Navalny’s allies found another political party, choose "Russia of the Future" for name
The convention was held at the weekend in one of Moscow’s business centers. It was attended by 124 deputies from 60 Russian regions, well over the law-required minimum. However, Navalny himself was not present – in mid-May the activist was sentenced to 30 days of civil arrest for repeated violations of the law on rallies and refusal to comply with police orders.
The head of the legal department of Navalny’s NGO Foundation for Countering Corruption, Ivan Zhdanov, told convention participants that the founding team was expecting representatives of the Justice Ministry (which registers new political parties) but they did not attend the event. It is not clear if this statement was meant as a joke, but Navalny’s supporters laughed when it was made.
Zhdanov went on to say that the Navalny’s political party is already over five years old and this is more than the age some of the officially registered political projects. He concluded that because of this fact the authorities “simply must” register the new party.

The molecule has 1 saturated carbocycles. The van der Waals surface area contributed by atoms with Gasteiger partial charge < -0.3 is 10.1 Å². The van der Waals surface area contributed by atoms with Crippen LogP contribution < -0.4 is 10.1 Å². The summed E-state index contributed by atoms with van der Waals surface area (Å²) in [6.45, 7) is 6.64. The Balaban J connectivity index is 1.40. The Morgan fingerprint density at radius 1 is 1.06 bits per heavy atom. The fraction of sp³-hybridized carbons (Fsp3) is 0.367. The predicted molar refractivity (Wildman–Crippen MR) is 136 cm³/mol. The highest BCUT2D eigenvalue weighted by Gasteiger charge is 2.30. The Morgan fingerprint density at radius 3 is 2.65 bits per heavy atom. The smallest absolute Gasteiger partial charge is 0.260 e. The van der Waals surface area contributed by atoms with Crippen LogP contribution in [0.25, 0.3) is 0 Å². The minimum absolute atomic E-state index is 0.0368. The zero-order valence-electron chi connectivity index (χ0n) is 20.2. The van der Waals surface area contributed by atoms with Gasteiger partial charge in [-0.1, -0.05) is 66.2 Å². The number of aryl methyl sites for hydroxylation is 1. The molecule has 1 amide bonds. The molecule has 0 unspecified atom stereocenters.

The weekend convention voted for “Russia of the Future” to be the name of the party.
Before the convention Navalny’s allies and reporters referred to the new party as “Working Title” as this was the actual name written in registration papers which had been filed in the Justice Ministry. The founders explained such choice as an attempt to prevent a hijack of the party name, an unfortunate accident that has already happened to Navalny’s team twice.
In December 2013, Russian political consultant and Grand Master of Russia’s Great Masonic Lodge, Andrey Bogdanov, successfully re-registered his Rodnaya Strana (Native Country) party under the name “People’s Alliance.” This ended Navalny’s efforts to found a political party, as he wanted the name for his own project. Russian law prohibits public organizations from having the same or very similar names.
Navalny tried to sue his opponents but failed and announced that his party would be called “Party of Progress.” The registration of the party under the new title lingered until March 2018 when it stopped because the Justice Ministry gave the very same name to the group earlier known as the Civil Initiative Party, whose representatives filed in a renaming request two days before Navalny’s allies.
Navalny addressed the European Court of Human Rights with a complaint, but no decision has been made on it so far.
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